As a fourth grader, I did not ask: does love require presence? But as an adult, knowing that our own fathers build into how we see and know God, then I realize this: I grew up not needing the presence of my Father, for I trusted that He loved me and that I loved Him and we required very little participation or gestures of love in one another’s lives for that to remain true.

I know our earthly fathers walk in the pattern of the heavenly one, and sometimes they stumble. Sometimes they actively and aggressively erase the soul and shape of what a father is meant to be. Sometimes they leave. Sometimes they stay and train up a child. Sometimes a stranger steps into the shoes that a biological father left behind. Sometimes a community comes to hold up the hands of a father who trembles and sometimes the community comes to hold up the child who has no father. Sometimes our fathers become our friends and sometimes we can see through their misshapen pieces to an image larger than them.

So I sit with my fourth graders in a church basement as we wrestle with Scripture and our own realities and I ponder the ways I know my Father both through and in spite of my own father. I sit stunned that His love took shape in presence that both overcomes and completes the imperfect love of my own. My father is not made less by the ways he did not or could not father me, but my Father is made so much more by the ways He does and is to me. My Father gave, that my father might give, and the ways in which he loved and was absent have given vividness to the ways in which the Father loves and is present.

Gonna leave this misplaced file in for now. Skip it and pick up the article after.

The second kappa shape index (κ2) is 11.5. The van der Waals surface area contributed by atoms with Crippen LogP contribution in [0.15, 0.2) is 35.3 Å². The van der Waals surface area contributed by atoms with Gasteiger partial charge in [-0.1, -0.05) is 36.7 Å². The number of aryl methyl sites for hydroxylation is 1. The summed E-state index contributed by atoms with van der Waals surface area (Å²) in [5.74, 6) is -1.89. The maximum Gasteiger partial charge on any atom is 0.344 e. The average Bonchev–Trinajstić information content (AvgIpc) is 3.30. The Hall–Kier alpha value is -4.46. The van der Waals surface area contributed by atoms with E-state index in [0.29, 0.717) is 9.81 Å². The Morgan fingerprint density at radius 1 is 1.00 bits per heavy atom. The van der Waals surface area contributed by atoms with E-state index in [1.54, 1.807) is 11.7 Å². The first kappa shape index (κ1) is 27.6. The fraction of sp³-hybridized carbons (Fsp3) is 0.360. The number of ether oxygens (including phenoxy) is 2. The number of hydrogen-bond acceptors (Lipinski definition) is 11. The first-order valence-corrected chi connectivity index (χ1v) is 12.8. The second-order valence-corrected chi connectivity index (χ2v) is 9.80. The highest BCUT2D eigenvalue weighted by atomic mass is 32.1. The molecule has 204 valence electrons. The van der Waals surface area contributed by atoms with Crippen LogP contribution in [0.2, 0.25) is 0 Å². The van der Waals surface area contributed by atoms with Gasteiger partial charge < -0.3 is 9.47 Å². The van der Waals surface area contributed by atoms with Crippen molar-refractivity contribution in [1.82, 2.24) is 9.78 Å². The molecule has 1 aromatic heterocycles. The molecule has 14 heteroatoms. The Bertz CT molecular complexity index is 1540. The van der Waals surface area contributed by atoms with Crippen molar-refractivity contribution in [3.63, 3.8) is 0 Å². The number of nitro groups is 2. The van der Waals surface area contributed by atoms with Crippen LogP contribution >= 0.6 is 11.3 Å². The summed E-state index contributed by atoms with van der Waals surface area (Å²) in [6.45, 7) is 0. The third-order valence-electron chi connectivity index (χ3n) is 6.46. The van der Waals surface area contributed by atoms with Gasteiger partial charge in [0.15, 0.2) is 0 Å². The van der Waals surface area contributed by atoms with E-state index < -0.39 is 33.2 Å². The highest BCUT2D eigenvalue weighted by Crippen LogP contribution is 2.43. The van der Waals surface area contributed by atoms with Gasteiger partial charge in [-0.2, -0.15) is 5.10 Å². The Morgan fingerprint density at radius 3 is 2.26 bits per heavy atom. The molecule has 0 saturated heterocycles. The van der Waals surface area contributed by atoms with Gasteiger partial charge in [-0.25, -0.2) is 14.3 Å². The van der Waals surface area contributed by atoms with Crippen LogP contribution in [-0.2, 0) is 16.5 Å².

“God loves you so utterly and completely that he has given himself for you in Jesus Christ his beloved Son, and has thereby pledged his very being as God for your salvation. In Jesus Christ God has actualised his unconditional love for you in your human nature in such a once for all way, that he cannot go back upon it without undoing the Incarnation and the Cross and thereby denying himself. Jesus Christ died for you precisely because you are sinful and utterly unworthy of him, and has thereby already made you his own before and apart from your ever believing in him. He has bound you to himself by his love in a way that he will never let you go, for even if you refuse him and damn yourself in hell his love will never cease. Therefore, repent and believe in Jesus Christ as your Lord and Saviour.”

Thomas F. Torrance, The Mediation of Christ

2018 Books: July & August

Wonder by R.J. Palacio

The Girl Who Drank The Moon by Kelly Barnhill

The Guernsey Literary and Potato Peel Pie Society by Mary Ann Shaffer and Annie Barrows

The Red Pony by John Steinbeck

Of Mice and Men by John Steinbeck

A Monster Calls by Patrick Ness*

Thrice the Brinded Cat Hath Mew’d by Alan Bradley

The Grave’s a Fine and Private Place by Alan Bradley

Ghostly Echoes by William Ritter